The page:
The Euler Elastica (EE) model with surface curvature can generate artifact-free results compared with the traditional total variation regularization model in image processing. However, strong nonlinearity and singularity due to the curvature term in the EE model pose a great challenge for one to design fast and stable algorithms for the EE model. In this paper, we propose a new, fast, hybrid alternating minimization (HALM) algorithm for the EE model based on a bilinear decomposition of the gradient of the underlying image and prove the global convergence of the minimizing sequence generated by the algorithm under mild conditions. The HALM algorithm comprises three sub-minimization problems and each is either solved in the closed form or approximated by fast solvers making the new algorithm highly accurate and efficient. We also discuss the extension of the HALM strategy to deal with general curvature-based variational models, especially with a Lipschitz smooth functional of the curvature. A host of numerical experiments are conducted to show that the new algorithm produces good results with much-improved efficiency compared to other state-of-the-art algorithms for the EE model. As one of the benchmarks, we show that the average running time of the HALM algorithm is at most one-quarter of that of the fast operator-splitting-based Deng-Glowinski-Tai algorithm.
Deep neural network is a powerful tool for many tasks. Understanding why it is so successful and providing a mathematical explanation is an important problem and has been one popular research direction in past years. In the literature of mathematical analysis of deep deep neural networks, a lot of works are dedicated to establishing representation theories. How to make connections between deep neural networks and mathematical algorithms is still under development. In this paper, we give an algorithmic explanation for deep neural networks, especially in their connection with operator splitting and multigrid methods. We show that with certain splitting strategies, operator-splitting methods have the same structure as networks. Utilizing this connection and the Potts model for image segmentation, two networks inspired by operator-splitting methods are proposed. The two networks are essentially two operator-splitting algorithms solving the Potts model. Numerical experiments are presented to demonstrate the effectiveness of the proposed networks.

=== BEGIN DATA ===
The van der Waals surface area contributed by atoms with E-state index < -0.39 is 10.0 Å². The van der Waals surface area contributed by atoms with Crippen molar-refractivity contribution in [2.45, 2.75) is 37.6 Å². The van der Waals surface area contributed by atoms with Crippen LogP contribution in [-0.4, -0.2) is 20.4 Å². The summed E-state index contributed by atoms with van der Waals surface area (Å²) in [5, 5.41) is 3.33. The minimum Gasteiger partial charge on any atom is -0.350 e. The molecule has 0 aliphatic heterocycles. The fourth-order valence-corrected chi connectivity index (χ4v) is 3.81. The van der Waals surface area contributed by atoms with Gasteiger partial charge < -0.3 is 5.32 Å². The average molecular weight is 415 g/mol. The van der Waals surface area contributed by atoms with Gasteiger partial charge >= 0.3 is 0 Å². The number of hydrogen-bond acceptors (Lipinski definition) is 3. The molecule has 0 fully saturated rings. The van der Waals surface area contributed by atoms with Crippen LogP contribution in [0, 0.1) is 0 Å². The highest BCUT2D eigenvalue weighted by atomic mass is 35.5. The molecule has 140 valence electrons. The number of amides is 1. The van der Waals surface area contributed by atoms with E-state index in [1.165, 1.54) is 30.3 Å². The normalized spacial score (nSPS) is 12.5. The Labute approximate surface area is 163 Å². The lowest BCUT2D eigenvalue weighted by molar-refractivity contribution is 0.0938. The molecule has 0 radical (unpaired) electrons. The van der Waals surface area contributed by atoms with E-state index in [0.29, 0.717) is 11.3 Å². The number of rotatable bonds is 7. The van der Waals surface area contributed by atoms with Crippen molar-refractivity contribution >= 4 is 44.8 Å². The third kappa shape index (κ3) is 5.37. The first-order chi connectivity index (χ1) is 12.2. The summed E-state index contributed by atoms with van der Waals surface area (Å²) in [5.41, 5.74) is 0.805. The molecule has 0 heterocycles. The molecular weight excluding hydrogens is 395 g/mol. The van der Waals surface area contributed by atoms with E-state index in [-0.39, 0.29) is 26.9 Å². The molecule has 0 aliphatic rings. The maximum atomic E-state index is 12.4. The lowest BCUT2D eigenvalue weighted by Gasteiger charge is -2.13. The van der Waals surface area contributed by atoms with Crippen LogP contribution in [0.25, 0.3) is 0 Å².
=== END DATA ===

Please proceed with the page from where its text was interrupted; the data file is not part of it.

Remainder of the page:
For problems in image processing and many other fields, a large class of effective neural networks has encoder-decoder-based architectures. Although these networks have made impressive performances, mathematical explanations of their architectures are still underdeveloped. In this paper, we study the encoder-decoder-based network architecture from the algorithmic perspective and provide a mathematical explanation. We use the two-phase Potts model for image segmentation as an example for our explanations. We associate the segmentation problem with a control problem in the continuous setting. Then, multigrid method and operator splitting scheme, the PottsMGNet, are used to discretize the continuous control model. We show that the resulting discrete PottsMGNet is equivalent to an encoder-decoder-based network. With minor modifications, it is shown that a number of the popular encoder-decoder-based neural networks are just instances of the proposed PottsMGNet. By incorporating the Soft-Threshold-Dynamics into the PottsMGNet as a regularizer, the PottsMGNet has shown to be robust with the network parameters such as network width and depth and achieved remarkable performance on datasets with very large noise. In nearly all our experiments, the new network always performs better or as good on accuracy and dice score than existing networks for image segmentation.
This paper focuses on the issue of image segmentation with convex shape prior. Firstly, we use binary function to represent convex object(s). The convex shape prior turns out to be a simple quadratic inequality constraint on the binary indicator function associated with each object. An image segmentation model incorporating convex shape prior into a probability-based method is proposed. Secondly, a new algorithm is designed to solve involved optimization problem, which is a challenging task because of the quadratic inequality constraint. To tackle this difficulty, we relax and linearize the quadratic inequality constraint to reduce it to solve a sequence of convex minimization problems. For each convex problem, an efficient proximal alternating direction method of multipliers is developed to solve it. The convergence of the algorithm follows some existing results in the optimization literature. Moreover, an interactive procedure is introduced to improve the accuracy of segmentation gradually. Numerical experiments on natural and medical images demonstrate that the proposed method is superior to some existing methods in terms of segmentation accuracy and computational time.